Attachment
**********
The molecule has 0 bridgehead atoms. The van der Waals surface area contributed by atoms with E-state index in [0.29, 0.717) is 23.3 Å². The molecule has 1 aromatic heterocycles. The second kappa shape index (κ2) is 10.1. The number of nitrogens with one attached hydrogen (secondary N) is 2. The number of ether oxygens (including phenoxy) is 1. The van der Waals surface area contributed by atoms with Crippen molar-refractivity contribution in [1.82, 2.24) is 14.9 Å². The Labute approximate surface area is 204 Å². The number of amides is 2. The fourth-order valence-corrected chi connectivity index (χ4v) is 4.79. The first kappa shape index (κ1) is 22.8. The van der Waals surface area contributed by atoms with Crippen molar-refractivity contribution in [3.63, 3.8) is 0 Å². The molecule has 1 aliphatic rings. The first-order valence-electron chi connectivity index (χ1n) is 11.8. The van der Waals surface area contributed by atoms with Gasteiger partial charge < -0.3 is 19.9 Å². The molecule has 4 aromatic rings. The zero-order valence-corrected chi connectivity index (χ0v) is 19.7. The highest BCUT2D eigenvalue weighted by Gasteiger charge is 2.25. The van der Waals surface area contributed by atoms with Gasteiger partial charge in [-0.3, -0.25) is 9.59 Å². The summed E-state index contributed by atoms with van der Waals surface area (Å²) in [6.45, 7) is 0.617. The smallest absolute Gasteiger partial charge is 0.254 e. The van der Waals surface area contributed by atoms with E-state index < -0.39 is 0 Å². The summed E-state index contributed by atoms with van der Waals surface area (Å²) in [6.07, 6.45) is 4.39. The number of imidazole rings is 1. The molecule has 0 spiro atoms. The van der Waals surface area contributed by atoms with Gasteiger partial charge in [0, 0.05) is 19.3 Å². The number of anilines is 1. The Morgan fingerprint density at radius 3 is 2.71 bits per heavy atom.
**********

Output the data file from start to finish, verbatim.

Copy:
The molecule has 0 bridgehead atoms. The van der Waals surface area contributed by atoms with E-state index in [0.29, 0.717) is 23.3 Å². The molecule has 1 aromatic heterocycles. The second kappa shape index (κ2) is 10.1. The number of nitrogens with one attached hydrogen (secondary N) is 2. The number of ether oxygens (including phenoxy) is 1. The van der Waals surface area contributed by atoms with Crippen molar-refractivity contribution in [1.82, 2.24) is 14.9 Å². The Labute approximate surface area is 204 Å². The number of amides is 2. The fourth-order valence-corrected chi connectivity index (χ4v) is 4.79. The first kappa shape index (κ1) is 22.8. The van der Waals surface area contributed by atoms with Crippen molar-refractivity contribution in [3.63, 3.8) is 0 Å². The molecule has 1 aliphatic rings. The first-order valence-electron chi connectivity index (χ1n) is 11.8. The van der Waals surface area contributed by atoms with Gasteiger partial charge < -0.3 is 19.9 Å². The molecule has 4 aromatic rings. The zero-order valence-corrected chi connectivity index (χ0v) is 19.7. The highest BCUT2D eigenvalue weighted by Gasteiger charge is 2.25. The van der Waals surface area contributed by atoms with Gasteiger partial charge in [-0.3, -0.25) is 9.59 Å². The summed E-state index contributed by atoms with van der Waals surface area (Å²) in [6.45, 7) is 0.617. The smallest absolute Gasteiger partial charge is 0.254 e. The van der Waals surface area contributed by atoms with E-state index < -0.39 is 0 Å². The summed E-state index contributed by atoms with van der Waals surface area (Å²) in [6.07, 6.45) is 4.39. The number of imidazole rings is 1. The molecule has 0 spiro atoms. The van der Waals surface area contributed by atoms with Gasteiger partial charge in [0, 0.05) is 19.3 Å². The number of anilines is 1. The Morgan fingerprint density at radius 3 is 2.71 bits per heavy atom.